Monday, September 28, 2009

Gabriel García Márquez masterpiece tops poll of world literature
One Hundred Years of Solitude has most shaped world literature over the past 25 years, says survey
Alison Flood writing in The Guardian, 25 September 2009

Gabriel García Márquez's seminal novel One Hundred Years of Solitude is the piece of writing that has most shaped world literature over the past 25 years, according to a survey of international writers.
Barack Obama's memoir, Dreams from My Father, also makes an appearance on the list of favourite works chosen by fellow writers.
Indra Sinha, Blake Morrison, Amit Chaudhuri and 22 other authors were asked to pick the title that they felt had most influenced world writing over the past quarter-century. The survey was conducted by the international literary magazine Wasafiri – meaning "cultural traveller" in Swahili – which celebrates its 25th anniversary today.

Márquez's novel was the only book to be selected more than once. It was chosen by three authors: Chika Unigwe, Sujata Bhatt and the Ghanaian writer Nii Ayikwei Parkes.
Parkes said: "[It] taught the west how to read a reality alternative to their own, which in turn opened the gates for other non-western writers like myself and other writers from Africa and Asia.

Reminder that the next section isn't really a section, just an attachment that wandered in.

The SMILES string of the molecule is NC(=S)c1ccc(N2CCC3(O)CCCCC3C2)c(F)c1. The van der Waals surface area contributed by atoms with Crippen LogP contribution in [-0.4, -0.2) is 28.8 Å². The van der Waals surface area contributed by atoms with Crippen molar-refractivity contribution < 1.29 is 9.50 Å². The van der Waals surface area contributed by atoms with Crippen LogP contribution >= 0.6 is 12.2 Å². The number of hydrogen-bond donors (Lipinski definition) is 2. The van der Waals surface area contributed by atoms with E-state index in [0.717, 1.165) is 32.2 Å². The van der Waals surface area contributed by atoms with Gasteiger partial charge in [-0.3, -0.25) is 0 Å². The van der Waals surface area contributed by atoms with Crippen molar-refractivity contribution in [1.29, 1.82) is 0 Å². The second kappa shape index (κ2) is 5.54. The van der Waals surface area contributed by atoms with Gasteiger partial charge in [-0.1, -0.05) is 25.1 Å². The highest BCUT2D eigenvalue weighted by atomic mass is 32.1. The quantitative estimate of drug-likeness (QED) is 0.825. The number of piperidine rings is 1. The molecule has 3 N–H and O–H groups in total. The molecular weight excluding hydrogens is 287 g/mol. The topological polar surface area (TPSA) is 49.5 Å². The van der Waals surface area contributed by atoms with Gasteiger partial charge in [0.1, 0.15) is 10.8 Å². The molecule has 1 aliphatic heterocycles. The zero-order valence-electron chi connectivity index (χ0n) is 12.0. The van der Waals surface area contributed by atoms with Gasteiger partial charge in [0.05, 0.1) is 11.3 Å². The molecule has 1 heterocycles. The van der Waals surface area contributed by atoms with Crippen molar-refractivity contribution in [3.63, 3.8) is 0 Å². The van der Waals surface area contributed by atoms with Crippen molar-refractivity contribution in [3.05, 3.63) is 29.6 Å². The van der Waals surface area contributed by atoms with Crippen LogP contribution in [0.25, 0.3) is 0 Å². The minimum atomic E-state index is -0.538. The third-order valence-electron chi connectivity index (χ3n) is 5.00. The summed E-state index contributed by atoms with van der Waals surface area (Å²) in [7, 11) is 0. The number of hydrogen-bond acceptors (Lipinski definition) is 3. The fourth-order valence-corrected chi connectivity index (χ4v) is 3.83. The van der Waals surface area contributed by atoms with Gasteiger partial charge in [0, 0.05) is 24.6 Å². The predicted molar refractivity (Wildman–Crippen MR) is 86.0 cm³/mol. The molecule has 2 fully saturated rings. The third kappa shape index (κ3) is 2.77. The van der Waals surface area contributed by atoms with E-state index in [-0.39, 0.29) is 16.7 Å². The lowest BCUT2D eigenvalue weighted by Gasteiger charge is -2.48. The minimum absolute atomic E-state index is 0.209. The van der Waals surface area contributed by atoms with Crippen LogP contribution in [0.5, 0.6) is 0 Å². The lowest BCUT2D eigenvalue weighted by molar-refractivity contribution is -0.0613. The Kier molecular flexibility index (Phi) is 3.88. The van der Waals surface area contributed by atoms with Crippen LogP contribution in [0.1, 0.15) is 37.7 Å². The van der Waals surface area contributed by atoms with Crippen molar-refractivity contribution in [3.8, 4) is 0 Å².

"Apart from the fact that it's an amazing book, it taught western readers tolerance for other perspectives."
Sinha picked Vladimir Nabokov's Lolita "for Nabokov's astonishing virtuoso performance, which has never been excelled", and Morrison plumped for The Stories of Raymond Carver. "No creative writing course would be complete without it," he said. "Thousands of young writers have been taught to pare their work to the bone, just as Carver was by his editor Gordon Lish – though nobody can match Carver's genius for rhythm and nuance."

Poetry made a strong showing on the list of 25 titles: Chaudhuri selected Elizabeth Bishop's Collected Poems, which he first chanced upon in a Bombay library in the late 1970s. "[It] has had an enormous, if subtle, impact on how we think of poetry and language today," he said, calling it "a reminder that travel, exile, cosmopolitan irony, as well as a certain narrative of the self can be addressed just as well – if not better – through the means poetry has at hand (economy, form, the image, and a kind of grace) as they can by the novel or the essay."
Daljit Nagra picked Seamus Heaney's North "for its intensely lyrical and idiosyncratic focus on aesthetic resolutions to conflict", while Elaine Feinstein selected Ted Hughes's Birthday Letters, for creating "a new form of intimate poetry, quite different from Robert Lowell's confessional verse".

Salman Rushdie made the list twice, for The Satanic Verses and Midnight's Children, while VS Naipaul was nominated for A House for Mr Biswas, Ben Okri for The Famished Road and JM Coetzee for Disgrace.
Read Alison Flood's full report at The Guardian online.

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